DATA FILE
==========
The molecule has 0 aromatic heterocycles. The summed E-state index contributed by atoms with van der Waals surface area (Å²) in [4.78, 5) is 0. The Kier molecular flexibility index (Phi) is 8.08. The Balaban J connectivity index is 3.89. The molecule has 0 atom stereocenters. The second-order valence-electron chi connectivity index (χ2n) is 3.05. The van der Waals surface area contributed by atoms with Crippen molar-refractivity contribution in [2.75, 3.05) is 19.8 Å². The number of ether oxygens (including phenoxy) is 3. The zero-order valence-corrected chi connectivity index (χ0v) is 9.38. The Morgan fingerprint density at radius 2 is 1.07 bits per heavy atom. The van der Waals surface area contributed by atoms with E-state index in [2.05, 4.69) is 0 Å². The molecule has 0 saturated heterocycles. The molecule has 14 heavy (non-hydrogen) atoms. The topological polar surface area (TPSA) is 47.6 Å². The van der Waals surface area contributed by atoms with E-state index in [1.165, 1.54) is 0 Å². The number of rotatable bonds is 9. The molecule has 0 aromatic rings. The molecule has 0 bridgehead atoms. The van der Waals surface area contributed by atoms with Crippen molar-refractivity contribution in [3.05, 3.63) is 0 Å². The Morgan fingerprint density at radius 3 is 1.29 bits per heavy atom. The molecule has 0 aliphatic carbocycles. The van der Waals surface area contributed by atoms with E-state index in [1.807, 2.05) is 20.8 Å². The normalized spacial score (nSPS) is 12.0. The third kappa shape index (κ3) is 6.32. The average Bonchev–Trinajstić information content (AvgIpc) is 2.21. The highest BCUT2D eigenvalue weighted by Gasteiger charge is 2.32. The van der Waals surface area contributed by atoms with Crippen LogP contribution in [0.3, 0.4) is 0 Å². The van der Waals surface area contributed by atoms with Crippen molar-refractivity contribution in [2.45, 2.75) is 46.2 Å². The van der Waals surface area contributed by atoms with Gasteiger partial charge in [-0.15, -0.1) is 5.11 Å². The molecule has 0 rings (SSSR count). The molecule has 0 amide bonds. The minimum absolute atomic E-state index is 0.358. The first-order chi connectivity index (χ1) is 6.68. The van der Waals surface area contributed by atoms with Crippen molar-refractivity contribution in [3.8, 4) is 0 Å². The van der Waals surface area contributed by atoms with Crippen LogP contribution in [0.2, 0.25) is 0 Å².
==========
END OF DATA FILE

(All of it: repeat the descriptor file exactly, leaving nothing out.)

The molecule has 0 aromatic heterocycles. The summed E-state index contributed by atoms with van der Waals surface area (Å²) in [4.78, 5) is 0. The Kier molecular flexibility index (Phi) is 8.08. The Balaban J connectivity index is 3.89. The molecule has 0 atom stereocenters. The second-order valence-electron chi connectivity index (χ2n) is 3.05. The van der Waals surface area contributed by atoms with Crippen molar-refractivity contribution in [2.75, 3.05) is 19.8 Å². The number of ether oxygens (including phenoxy) is 3. The zero-order valence-corrected chi connectivity index (χ0v) is 9.38. The Morgan fingerprint density at radius 2 is 1.07 bits per heavy atom. The van der Waals surface area contributed by atoms with E-state index in [2.05, 4.69) is 0 Å². The molecule has 0 saturated heterocycles. The molecule has 14 heavy (non-hydrogen) atoms. The topological polar surface area (TPSA) is 47.6 Å². The van der Waals surface area contributed by atoms with E-state index in [1.165, 1.54) is 0 Å². The number of rotatable bonds is 9. The molecule has 0 aromatic rings. The molecule has 0 bridgehead atoms. The van der Waals surface area contributed by atoms with Crippen molar-refractivity contribution in [3.05, 3.63) is 0 Å². The Morgan fingerprint density at radius 3 is 1.29 bits per heavy atom. The molecule has 0 aliphatic carbocycles. The van der Waals surface area contributed by atoms with E-state index in [1.807, 2.05) is 20.8 Å². The normalized spacial score (nSPS) is 12.0. The third kappa shape index (κ3) is 6.32. The average Bonchev–Trinajstić information content (AvgIpc) is 2.21. The highest BCUT2D eigenvalue weighted by Gasteiger charge is 2.32. The van der Waals surface area contributed by atoms with Crippen LogP contribution in [0.3, 0.4) is 0 Å². The van der Waals surface area contributed by atoms with Crippen molar-refractivity contribution in [2.45, 2.75) is 46.2 Å². The van der Waals surface area contributed by atoms with Gasteiger partial charge in [-0.15, -0.1) is 5.11 Å². The molecule has 0 rings (SSSR count). The molecule has 0 amide bonds. The minimum absolute atomic E-state index is 0.358. The first-order chi connectivity index (χ1) is 6.68. The van der Waals surface area contributed by atoms with Crippen molar-refractivity contribution in [3.8, 4) is 0 Å². The van der Waals surface area contributed by atoms with Crippen LogP contribution in [0.2, 0.25) is 0 Å².